Six things you need to know about the Louisville non-profit scene

Julie Wood

Julie Wood (LL ’15), manager, appliances public relations, GE Appliances

Our Leadership Louisville class hit the streets recently to explore Louisville’s social service agencies. We visited 10 non-profits in the local area and experienced the agencies as if we needed their services – a family down on their luck seeking shelter, a woman suffering from a drug addiction, a homeless vet needing a meal, etc. It was an eye-opening experience.

While most of our class sits on boards and volunteers their time for causes, we rarely have the chance to see the big picture… the great need and the support network created by this collective group of agencies. There are several things you should know:

      • Since the recession, the need for services in the Louisville community has grown. It’s been challenging for the middle class to recover – both here and around the U.S.
      • The agencies we saw are focused on basic human needs, but also deeply committed to programs that help their clients create a new future and become self-sustaining members of society.
Panel of nonprofit leaders speaking to Leadership Louisville Class of 2015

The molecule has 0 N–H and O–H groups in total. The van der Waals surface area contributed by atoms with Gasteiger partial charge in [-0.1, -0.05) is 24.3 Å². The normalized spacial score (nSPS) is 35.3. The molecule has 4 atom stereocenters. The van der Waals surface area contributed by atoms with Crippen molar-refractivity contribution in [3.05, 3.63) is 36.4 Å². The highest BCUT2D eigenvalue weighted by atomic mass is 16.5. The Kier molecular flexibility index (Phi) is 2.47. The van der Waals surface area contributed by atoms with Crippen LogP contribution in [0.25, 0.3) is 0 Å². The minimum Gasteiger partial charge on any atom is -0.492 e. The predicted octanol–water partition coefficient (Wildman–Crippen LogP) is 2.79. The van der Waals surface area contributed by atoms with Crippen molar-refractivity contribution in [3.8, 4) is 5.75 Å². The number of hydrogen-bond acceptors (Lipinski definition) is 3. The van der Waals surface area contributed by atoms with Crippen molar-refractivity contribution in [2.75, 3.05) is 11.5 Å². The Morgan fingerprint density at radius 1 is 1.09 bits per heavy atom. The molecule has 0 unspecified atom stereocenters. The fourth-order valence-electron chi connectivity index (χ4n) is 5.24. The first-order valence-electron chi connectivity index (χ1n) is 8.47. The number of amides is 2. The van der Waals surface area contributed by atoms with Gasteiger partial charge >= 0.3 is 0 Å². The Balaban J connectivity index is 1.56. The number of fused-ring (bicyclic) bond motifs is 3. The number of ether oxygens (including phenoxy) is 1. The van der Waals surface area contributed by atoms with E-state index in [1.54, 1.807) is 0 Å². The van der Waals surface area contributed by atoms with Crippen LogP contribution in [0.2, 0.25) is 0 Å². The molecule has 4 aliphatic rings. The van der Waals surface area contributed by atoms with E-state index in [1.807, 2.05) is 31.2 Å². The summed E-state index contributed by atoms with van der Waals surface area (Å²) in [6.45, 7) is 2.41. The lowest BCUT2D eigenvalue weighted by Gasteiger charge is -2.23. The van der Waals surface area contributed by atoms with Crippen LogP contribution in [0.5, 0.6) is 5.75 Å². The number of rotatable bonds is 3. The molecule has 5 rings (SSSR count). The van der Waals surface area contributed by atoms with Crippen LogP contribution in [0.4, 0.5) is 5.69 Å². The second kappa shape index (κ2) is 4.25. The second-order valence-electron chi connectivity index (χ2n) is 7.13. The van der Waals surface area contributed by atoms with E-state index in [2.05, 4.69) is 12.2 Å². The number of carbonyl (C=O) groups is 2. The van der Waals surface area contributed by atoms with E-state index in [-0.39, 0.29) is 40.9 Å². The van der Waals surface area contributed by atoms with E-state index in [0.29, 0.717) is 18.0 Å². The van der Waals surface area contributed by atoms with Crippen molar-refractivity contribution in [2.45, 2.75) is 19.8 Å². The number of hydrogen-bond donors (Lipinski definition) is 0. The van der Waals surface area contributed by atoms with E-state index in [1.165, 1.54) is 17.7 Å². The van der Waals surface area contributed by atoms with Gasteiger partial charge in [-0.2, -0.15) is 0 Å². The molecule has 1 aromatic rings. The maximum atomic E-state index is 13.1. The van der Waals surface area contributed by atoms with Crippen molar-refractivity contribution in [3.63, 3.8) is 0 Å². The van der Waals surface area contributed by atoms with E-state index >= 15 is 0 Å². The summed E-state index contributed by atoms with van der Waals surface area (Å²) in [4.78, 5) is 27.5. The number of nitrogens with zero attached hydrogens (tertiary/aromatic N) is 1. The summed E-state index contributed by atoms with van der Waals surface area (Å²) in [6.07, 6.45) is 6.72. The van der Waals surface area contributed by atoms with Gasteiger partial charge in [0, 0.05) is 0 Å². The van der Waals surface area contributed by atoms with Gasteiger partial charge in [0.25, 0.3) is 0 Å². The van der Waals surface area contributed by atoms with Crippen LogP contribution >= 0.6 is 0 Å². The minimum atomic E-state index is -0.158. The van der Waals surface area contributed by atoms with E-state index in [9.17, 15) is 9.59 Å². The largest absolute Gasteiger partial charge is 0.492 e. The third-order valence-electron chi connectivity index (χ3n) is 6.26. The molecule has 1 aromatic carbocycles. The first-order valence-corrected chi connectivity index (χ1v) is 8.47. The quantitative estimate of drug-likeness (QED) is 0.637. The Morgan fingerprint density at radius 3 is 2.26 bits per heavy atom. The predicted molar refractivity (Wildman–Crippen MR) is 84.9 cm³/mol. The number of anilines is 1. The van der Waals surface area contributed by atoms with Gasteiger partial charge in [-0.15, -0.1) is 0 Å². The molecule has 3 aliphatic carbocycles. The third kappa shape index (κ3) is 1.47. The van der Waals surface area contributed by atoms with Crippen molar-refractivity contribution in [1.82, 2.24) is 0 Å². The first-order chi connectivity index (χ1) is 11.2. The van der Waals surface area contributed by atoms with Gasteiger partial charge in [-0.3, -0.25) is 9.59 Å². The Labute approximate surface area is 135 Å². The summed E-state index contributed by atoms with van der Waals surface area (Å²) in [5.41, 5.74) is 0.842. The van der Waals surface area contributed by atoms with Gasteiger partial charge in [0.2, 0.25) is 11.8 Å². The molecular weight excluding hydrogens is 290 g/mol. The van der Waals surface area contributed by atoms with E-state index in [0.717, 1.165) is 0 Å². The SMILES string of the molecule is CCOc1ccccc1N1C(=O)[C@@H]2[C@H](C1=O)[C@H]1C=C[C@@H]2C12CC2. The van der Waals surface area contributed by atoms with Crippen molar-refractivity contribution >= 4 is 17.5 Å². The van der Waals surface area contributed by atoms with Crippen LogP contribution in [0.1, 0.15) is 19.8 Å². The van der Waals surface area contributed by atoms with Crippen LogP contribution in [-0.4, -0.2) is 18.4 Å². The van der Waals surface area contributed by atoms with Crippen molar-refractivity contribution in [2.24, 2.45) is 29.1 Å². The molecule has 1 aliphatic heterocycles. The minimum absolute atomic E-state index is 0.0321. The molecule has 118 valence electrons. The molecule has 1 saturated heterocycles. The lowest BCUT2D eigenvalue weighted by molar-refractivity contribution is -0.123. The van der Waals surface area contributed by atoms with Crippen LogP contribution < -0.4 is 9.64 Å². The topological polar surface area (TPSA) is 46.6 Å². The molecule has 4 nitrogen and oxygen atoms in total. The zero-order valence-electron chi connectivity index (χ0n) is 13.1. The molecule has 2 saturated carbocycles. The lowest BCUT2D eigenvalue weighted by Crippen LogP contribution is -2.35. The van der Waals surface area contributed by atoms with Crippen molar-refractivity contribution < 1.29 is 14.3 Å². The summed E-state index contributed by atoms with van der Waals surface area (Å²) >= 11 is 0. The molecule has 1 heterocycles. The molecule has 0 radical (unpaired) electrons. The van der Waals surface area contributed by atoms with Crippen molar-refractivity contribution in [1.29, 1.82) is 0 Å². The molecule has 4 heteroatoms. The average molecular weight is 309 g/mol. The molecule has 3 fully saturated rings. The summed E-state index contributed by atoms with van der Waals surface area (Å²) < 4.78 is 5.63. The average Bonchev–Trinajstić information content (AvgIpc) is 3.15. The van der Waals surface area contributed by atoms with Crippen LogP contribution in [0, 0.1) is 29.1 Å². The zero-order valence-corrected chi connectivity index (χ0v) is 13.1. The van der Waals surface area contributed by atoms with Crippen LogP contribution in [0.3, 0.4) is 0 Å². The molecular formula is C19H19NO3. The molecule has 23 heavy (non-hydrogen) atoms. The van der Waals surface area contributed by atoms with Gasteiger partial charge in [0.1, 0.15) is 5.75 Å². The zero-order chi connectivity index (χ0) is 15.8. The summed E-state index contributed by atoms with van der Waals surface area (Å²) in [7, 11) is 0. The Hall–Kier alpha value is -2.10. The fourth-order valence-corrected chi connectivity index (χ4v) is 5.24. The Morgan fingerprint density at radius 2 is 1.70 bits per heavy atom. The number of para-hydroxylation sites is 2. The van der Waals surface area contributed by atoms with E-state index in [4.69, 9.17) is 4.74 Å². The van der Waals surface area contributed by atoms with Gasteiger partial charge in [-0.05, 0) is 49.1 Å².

From left: Natalie Harris, Executive Director, Coalition for the Homeless; Marta Miranda (LL ’13, FL ’11), President/CEO, The Center for Women & Families; Cathe Dykstra (LL ’09, BF ’07, FL ’04), President and CEO, Family Scholar House
Brian Riendeau, Executive Director, Dare to Care.

    • The Louisville non-profits collaborate and leverage each other’s strengths, but also try hard not to duplicate services.
    • Education is a key theme throughout the Louisville non-profits. From the Metro United Way Excellence Academies focused on school readiness to Cooking Matters nutrition programs at Dare to Care to abuse prevention programs hosted by the Center for Women and Families . . . there are tremendous efforts underway to tackle issues early on before they lead to bigger and more complicated problems down the road.
    • The non-profit leaders and employees we met are an exemplary group of human beings. Their passion, vision and dedication is simply phenomenal.
    • They can’t do it alone. They need our brains, backs and bucks to continue their mission and meet the needs of the Louisville community.

 

Learn more about the Leadership Louisville program